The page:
A senior official cited prior US efforts to negotiate with Russia. ‘We have had a series of discussions at the highest levels,’ the official said.
‘There was even an effort to arrange at highest level, President Putin and President Trump, that President Trump made the decision to cancel because of Russia’s absolutely unlawful and flagrant violation of international law with respect to the of seizing 24 Ukrainian sailors,’ the official said, referencing the cancelled formal meeting in Buenos Aires.
Pioneering moment: The INF was signed in 1987 by Mikhail Gorbachev and Ronald Reagan and banned ground-based cruise missiles with ranges from 315 miles to 3,415 miles
Stumbling block: The Russian Novatar 9M729 ground-based cruise missile system is accused by the U.S. of breaching the INF treaty which Russia denies. The U.S. now says it will pull out of the treaty as soon as this weekend after talks to resolve the standoff failed
The US side called off that formal meeting in protest of Russia’s firing on Ukrainian vessels in the Kerch Straight incident.
However, it was revealed this week that Trump and Putin did meet privately in Buenos Aires, speaking for up to 15 minutes, the Financial Times reported, citing a Russian government official. The report did not state that they spoke about the missile treaty.
A few hours before Pompeo’s announcement, the NATO Western security alliance issued a statement saying it would ‘fully support’ the US withdrawal notice.
Speaking before Pompeo’s announcement, German Chancellor Angela Merkel emphasized the importance of using the six months window to keep talking.
Senator Bob Menendez, the senior Democrat on the Senate Foreign Relations Committee, accused Trump failing to grasp the importance of arms control treaties or of having a wider strategy to control the spread of nuclear weapons.
‘Today´s withdrawal is yet another geo-strategic gift to Vladimir Putin,’ he said.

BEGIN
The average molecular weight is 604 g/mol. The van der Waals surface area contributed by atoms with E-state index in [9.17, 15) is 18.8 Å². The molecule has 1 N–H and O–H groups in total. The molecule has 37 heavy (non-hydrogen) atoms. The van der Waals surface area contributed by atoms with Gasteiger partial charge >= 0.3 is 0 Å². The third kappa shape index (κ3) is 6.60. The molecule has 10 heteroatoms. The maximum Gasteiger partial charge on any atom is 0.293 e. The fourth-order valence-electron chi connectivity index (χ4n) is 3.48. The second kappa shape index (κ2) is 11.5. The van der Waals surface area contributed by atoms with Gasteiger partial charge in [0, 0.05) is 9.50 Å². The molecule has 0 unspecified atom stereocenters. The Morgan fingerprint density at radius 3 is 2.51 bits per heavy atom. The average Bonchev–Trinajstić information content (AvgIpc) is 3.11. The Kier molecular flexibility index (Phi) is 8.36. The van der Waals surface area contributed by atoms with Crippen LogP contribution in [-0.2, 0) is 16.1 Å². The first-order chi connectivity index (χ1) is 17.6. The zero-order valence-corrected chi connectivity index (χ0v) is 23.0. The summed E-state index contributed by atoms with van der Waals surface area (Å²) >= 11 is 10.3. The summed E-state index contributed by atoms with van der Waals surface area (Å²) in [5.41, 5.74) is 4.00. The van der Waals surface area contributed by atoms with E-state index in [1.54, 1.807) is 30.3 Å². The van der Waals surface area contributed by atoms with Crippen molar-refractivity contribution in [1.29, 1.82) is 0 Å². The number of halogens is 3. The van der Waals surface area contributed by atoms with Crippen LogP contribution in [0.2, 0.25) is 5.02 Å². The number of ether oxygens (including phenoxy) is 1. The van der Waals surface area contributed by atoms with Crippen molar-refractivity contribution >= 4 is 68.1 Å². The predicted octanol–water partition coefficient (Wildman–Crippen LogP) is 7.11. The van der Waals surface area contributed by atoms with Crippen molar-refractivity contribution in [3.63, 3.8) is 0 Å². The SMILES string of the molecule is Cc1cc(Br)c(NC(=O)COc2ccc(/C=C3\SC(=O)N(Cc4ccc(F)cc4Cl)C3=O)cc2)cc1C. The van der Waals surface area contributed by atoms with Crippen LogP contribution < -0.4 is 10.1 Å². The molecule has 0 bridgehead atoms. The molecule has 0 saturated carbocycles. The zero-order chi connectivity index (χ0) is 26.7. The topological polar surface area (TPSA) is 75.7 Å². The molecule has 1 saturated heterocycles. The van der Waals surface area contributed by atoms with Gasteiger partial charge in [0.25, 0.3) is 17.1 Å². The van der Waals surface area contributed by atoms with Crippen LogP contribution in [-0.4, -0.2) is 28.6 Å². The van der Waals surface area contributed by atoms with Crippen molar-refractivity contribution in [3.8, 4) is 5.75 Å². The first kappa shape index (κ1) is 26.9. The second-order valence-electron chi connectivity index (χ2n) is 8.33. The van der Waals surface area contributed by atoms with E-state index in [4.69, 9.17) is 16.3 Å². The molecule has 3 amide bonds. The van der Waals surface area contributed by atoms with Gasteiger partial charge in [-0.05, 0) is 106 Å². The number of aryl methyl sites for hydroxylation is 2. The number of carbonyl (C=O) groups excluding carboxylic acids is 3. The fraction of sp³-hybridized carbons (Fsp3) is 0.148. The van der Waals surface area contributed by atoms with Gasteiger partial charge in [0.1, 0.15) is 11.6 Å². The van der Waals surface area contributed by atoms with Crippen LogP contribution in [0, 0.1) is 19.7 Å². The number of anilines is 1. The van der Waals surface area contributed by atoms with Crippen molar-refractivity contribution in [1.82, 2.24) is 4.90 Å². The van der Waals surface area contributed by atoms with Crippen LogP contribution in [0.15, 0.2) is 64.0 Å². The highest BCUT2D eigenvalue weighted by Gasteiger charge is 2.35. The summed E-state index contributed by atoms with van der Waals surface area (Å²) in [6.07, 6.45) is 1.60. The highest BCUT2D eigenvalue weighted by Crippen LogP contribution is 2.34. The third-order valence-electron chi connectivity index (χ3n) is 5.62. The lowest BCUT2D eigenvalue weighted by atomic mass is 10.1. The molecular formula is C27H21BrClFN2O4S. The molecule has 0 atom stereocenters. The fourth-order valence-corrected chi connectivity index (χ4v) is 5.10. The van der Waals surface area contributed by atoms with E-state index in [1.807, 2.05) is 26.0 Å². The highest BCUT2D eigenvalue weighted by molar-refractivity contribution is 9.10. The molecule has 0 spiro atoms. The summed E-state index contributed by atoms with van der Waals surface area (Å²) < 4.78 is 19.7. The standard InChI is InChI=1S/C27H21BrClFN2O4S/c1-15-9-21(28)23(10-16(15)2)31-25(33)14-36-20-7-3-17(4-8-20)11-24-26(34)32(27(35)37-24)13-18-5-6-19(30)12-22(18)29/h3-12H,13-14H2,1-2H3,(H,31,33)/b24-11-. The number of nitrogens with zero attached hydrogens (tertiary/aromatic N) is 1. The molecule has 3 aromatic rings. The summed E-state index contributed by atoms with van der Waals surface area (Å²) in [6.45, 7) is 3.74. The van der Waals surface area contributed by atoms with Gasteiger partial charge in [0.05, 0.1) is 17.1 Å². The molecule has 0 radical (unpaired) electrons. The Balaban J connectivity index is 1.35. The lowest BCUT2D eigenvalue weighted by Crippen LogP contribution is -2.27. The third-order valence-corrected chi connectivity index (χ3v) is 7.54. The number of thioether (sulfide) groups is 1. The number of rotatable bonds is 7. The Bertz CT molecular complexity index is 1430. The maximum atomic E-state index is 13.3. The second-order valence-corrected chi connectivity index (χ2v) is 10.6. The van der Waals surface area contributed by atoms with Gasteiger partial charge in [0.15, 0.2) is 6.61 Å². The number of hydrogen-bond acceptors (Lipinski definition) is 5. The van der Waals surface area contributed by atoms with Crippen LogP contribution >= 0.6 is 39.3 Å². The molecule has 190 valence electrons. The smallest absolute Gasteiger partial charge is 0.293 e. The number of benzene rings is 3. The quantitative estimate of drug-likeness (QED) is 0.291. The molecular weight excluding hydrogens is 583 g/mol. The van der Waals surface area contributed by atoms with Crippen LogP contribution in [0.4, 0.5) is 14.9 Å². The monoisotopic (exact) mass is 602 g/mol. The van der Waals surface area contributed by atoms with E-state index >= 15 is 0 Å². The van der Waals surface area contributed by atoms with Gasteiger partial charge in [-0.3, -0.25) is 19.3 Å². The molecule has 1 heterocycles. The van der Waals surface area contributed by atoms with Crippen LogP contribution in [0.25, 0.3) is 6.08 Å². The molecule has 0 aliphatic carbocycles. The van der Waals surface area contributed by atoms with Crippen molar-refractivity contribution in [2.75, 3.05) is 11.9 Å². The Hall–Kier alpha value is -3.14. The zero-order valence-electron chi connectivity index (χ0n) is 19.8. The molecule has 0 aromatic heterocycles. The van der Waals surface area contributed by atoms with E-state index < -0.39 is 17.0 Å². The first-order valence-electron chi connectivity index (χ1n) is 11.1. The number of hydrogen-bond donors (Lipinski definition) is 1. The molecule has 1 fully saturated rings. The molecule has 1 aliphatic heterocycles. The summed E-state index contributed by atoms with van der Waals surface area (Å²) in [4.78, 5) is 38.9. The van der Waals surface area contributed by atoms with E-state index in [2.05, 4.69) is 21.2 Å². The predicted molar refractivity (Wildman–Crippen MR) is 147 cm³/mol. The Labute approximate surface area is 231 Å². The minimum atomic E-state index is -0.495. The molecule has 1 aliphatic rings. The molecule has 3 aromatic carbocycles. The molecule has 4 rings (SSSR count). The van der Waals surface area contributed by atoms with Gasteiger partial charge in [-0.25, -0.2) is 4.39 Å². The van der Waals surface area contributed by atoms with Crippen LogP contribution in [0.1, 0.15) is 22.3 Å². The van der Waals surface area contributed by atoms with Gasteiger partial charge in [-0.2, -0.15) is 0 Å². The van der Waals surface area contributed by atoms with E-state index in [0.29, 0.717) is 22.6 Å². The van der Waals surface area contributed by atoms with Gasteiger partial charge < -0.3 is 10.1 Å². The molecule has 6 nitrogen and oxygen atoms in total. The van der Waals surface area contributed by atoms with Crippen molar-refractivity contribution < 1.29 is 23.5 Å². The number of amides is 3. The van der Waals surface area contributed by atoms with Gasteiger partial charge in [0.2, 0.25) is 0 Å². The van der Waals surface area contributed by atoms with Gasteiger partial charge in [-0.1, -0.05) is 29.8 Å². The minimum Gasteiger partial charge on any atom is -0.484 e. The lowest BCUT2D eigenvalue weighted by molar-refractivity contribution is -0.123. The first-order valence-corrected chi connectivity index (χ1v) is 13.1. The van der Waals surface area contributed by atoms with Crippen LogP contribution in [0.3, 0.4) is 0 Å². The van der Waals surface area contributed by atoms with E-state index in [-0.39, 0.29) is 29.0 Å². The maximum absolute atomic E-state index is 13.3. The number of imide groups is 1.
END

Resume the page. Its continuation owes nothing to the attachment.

‘America really wants to develop new weapons systems which are in breach of this treaty,’ Konstantin Kosachyov, senior Russian lawmaker, wrote on social media yesterday, saying the alleged Russian violation of the treaty had been a convenient pretext.
The Trump administration had forecast its withdrawal from the 1987 pact, citing concerns that Russia wasn’t honoring it and that it didn’t include China, which has engaged in its own missile program.
An administration official said President Donald Trump was to have met with with Russia’s President Vladimir Putin about the missile treaty, although the formal meeting was called off over Russia’s actiosn in the Kerch Straight incident. Here Trump and Putin stand next to US First Lady Melania Trump ahead a meeting in Helsinki in July 2018
America’s exit kicks in within a 60-day period, which will be followed by a six-month period to withdraw from the landmark Cold War agreement.
Leaving the treaty would allow the U.S. to develop longer-range conventional land-based missiles than it currently has – but which China is currently developing because it was not part of the banning treaty.
The treaty was signed in 1987 as a breakthrough in reducing nuclear tensions.
It banned the U.S. and the then Soviet Union from having ground-based missiles, whether nuclear or conventional, which led to the US getting rid of its nuclear land-based cruise and Pershing II missiles.
Public protests greeted the missiles being stationed in Europe and the Soviets saw them as an escalation of Cold War tensions.